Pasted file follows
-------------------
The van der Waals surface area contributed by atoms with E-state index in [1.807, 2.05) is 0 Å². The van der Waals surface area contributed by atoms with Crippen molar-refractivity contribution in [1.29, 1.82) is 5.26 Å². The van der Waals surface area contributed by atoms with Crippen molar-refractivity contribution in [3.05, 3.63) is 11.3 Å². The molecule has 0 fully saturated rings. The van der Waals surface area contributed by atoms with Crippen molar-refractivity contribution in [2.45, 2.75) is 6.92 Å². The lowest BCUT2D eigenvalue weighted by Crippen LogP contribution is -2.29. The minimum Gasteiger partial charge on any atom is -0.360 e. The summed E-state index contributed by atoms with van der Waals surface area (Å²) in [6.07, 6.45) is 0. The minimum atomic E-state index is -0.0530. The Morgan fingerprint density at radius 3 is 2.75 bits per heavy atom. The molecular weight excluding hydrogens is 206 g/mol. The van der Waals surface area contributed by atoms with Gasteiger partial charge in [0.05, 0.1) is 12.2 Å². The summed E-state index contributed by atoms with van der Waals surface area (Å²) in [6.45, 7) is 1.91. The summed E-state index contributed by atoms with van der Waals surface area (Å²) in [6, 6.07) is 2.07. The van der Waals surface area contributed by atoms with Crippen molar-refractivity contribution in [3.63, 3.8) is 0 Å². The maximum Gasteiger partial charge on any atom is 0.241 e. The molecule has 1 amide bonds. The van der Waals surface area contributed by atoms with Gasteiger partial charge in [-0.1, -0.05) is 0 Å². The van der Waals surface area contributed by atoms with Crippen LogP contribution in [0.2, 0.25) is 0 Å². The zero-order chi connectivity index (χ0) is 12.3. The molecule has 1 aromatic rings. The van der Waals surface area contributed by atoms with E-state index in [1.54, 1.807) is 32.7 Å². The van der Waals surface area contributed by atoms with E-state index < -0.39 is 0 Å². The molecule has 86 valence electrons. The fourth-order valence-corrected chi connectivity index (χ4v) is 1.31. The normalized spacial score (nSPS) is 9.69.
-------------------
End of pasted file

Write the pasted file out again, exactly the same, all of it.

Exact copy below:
The van der Waals surface area contributed by atoms with E-state index in [1.807, 2.05) is 0 Å². The van der Waals surface area contributed by atoms with Crippen molar-refractivity contribution in [1.29, 1.82) is 5.26 Å². The van der Waals surface area contributed by atoms with Crippen molar-refractivity contribution in [3.05, 3.63) is 11.3 Å². The molecule has 0 fully saturated rings. The van der Waals surface area contributed by atoms with Crippen molar-refractivity contribution in [2.45, 2.75) is 6.92 Å². The lowest BCUT2D eigenvalue weighted by Crippen LogP contribution is -2.29. The minimum Gasteiger partial charge on any atom is -0.360 e. The summed E-state index contributed by atoms with van der Waals surface area (Å²) in [6.07, 6.45) is 0. The minimum atomic E-state index is -0.0530. The Morgan fingerprint density at radius 3 is 2.75 bits per heavy atom. The molecular weight excluding hydrogens is 206 g/mol. The van der Waals surface area contributed by atoms with Gasteiger partial charge in [0.05, 0.1) is 12.2 Å². The summed E-state index contributed by atoms with van der Waals surface area (Å²) in [6.45, 7) is 1.91. The summed E-state index contributed by atoms with van der Waals surface area (Å²) in [6, 6.07) is 2.07. The van der Waals surface area contributed by atoms with Crippen molar-refractivity contribution in [3.63, 3.8) is 0 Å². The maximum Gasteiger partial charge on any atom is 0.241 e. The molecule has 1 amide bonds. The van der Waals surface area contributed by atoms with Gasteiger partial charge in [-0.1, -0.05) is 0 Å². The van der Waals surface area contributed by atoms with Crippen LogP contribution in [0.2, 0.25) is 0 Å². The zero-order chi connectivity index (χ0) is 12.3. The molecule has 1 aromatic rings. The van der Waals surface area contributed by atoms with E-state index in [1.54, 1.807) is 32.7 Å². The van der Waals surface area contributed by atoms with E-state index < -0.39 is 0 Å². The molecule has 86 valence electrons. The fourth-order valence-corrected chi connectivity index (χ4v) is 1.31. The normalized spacial score (nSPS) is 9.69.